63. Lin, C.Y.; Chen, Y.C.; Lo, H.J.; Chen, K.W.; Li, S.Y. Assessment of Candida glabrata strain relatedness by pulsed-field gel electrophoresis and multilocus sequence typing. J. Clin. Microbiol. 2007, 45, 2452–2459. [Google Scholar] [CrossRef] [PubMed]
  64. Shin, J.H.; Chae, M.J.; Song, J.W.; Jung, S.-I.; Cho, D.; Kee, S.J.; Kim, S.H.; Shin, M.G.; Suh, S.P.; Ryang, D.W. Changes in karyotype and azole susceptibility of sequential bloodstream isolates from patients with Candida glabrata candidemia. J. Clin. Microbiol. 2007, 45, 2385–2391. [Google Scholar] [CrossRef] [PubMed]
  65. Magee, B.B.; Sanchez, M.D.; Saunders, D.; Harris, D.; Berriman, M.; Magee, P.T. Extensive chromosome rearrangements distinguish the karyotype of the hypovirulent species Candida dubliniensis from the virulent Candida albicans. Fungal Genet. Biol. 2008, 45, 338–350. [Google Scholar] [CrossRef] [PubMed]
  66. Bader, O.; Schwarz, A.; Kraneveld, E.A.; Tangwattanachuleeporn, M.; Schmidt, P.; Jacobsen, M.D.; Gross, U.; De Groot, P.W.J.; Weig, M. Gross karyotypic and phenotypic alterations among different progenies of the Candida glabrata CBS138/ATCC2001 reference strain. PLoS ONE 2012, 7, e52218. [Google Scholar] [CrossRef] [PubMed][Green Version]
  67. Rai, M.N.; Balusu, S.; Gorityala, N.; Dandu, L.; Kaur, R. Functional genomic analysis of Candida glabrata-macrophage interaction: role of chromatin remodeling in virulence. PLoS Pathog. 2012, 8, e1002863. [Google Scholar] [CrossRef] [PubMed]
  68. Jandric, Z.; Schuller, C. Stress response in Candida glabrata: pieces of a fragmented picture. Futur. Mirobiology 2011, 6, 1475–1484. [Google Scholar] [CrossRef] [PubMed]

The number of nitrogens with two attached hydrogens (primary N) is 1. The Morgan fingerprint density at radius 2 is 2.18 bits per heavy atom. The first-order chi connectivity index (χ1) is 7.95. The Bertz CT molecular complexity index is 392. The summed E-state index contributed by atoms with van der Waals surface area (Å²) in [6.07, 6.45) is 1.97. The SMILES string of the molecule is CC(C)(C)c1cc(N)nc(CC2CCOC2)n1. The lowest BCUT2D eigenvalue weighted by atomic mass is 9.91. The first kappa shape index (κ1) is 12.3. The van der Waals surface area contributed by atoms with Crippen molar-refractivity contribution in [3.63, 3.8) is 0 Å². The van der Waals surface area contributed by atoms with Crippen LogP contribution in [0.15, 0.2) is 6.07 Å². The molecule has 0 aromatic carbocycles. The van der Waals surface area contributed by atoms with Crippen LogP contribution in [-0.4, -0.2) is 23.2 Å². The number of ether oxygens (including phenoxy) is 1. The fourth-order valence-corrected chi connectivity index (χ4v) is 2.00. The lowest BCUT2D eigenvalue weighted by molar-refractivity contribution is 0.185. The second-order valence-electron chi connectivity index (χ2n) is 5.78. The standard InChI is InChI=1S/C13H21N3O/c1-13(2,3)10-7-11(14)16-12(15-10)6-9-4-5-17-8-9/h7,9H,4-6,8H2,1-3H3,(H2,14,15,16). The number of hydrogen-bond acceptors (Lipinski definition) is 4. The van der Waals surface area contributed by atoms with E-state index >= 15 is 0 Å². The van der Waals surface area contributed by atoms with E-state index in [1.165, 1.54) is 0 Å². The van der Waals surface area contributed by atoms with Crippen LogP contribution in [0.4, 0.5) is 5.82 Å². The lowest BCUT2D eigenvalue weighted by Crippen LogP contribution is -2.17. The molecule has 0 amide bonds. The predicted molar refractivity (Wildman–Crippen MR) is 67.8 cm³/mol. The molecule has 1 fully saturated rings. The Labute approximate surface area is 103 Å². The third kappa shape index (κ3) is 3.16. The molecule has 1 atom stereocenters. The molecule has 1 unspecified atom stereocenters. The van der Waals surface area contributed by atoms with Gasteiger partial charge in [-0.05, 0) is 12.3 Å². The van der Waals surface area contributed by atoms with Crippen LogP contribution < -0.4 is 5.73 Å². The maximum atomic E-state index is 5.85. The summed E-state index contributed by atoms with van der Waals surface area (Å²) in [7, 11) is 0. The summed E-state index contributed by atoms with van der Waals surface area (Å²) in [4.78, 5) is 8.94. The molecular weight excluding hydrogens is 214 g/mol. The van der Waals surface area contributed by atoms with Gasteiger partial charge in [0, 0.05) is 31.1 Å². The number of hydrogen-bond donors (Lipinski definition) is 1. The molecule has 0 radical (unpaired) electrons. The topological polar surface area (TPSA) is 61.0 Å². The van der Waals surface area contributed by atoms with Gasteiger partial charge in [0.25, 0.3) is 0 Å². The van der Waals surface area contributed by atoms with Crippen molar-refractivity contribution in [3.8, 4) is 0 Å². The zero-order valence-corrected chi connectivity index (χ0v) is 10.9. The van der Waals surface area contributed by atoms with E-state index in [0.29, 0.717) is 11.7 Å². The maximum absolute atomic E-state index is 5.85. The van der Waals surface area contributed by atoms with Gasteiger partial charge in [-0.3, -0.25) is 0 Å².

69. Riera, M.; Mogensen, E.; d’Enfert, C.; Janbon, G. New regulators of biofilm development in Candida glabrata. Res. Microbiol. 2012, 163, 297–307. [Google Scholar] [CrossRef]
  70. Iraqui, I.; Garcia-Sanchez, S.; Aubert, S.; Dromer, F.; Ghigo, J.M.; d’Enfert, C.; Janbon, G. The YAK1P kinase controls expression of adhesins and biofilm formation in Candida glabrata in a SIR4P-dependent pathway. Mol. Microbiol. 2005, 55, 1259–1271. [Google Scholar] [CrossRef] [PubMed]
  71. Lemke, A.; Kiderlen, A.F.; Kayser, O. Amphotericin B. Appl. Microbiol. Biotechnol. 2005, 68, 151–162. [Google Scholar] [CrossRef] [PubMed]
  72. Baginski, M.; Czub, J. Amphotericin B and its new derivatives-mode of action. Curr. Drug Metab. 2009, 10, 459–469. [Google Scholar] [CrossRef] [PubMed]
  73. Botero, M.C.; Puentes-Herrera, M.; Cortés, J.A. Formas lipídicas de anfotericina. Rev. Chil. Infectol. 2014, 31, 518–527. [Google Scholar] [CrossRef] [PubMed]
  74. Perlin, D.S. Resistance to echinocandin- class antifungal drugs. Drug Resist. Updat. 2007, 10, 121–130. [Google Scholar] [CrossRef] [PubMed]
  75. Debono, M.; Gordee, R.S. Antibiotics that inhibit fungal cell wall development. Annu. Rev. Microbiol. 1994, 48, 471–497. [Google Scholar] [CrossRef] [PubMed]
  76. Canuto, M.M.; Rodero, F.G. Antifungal drug resistance to azoles and polyenes. Lancet Infect. Dis. 2002, 2, 550–563. [Google Scholar] [CrossRef]
  77. Maenza, J.; Merz, W.; Romagnoli, M.; Keruly, J.; Moore, R.; Gallant, J. Infection due to fluconazole- resistant Candida in patients with AIDS: Prevalence and microbiology. Clin. Infect. Dis. 1997, 24, 28–34. [Google Scholar] [CrossRef] [PubMed]
  78. Laguna, F.; Rodríguez-Tudela, J.L.; Martínez-Súarez, J.V.; Polo, R.; Valencia, E.; Díaz-Guerra, T.M.; Dronda, F.; Pulido, F.; Martínez-Suárez, J. Patterns of fluconazole susceptibility in isolates from human immunodeficiency virus-infected patients with oropharyngeal candidiasis due to Candida albicans. Clin. Infect. Dis. 1997, 24, 124–130. [Google Scholar] [CrossRef] [PubMed]
  79. Revankar, S.G.; Kirkpatrick, W.R.; McAtee, R.K.; Dib, O.P.; Fothergill, A.W.; Redding, S.W.; Rinaldi, M.G.; Patterson, T.F. Detection and significance of fluconazole resistance in oropharyngeal Candidiasis in human immunodeficiency virus-infected patients. J. Infect. Dis. 1996, 174, 821–827. [Google Scholar] [CrossRef] [PubMed]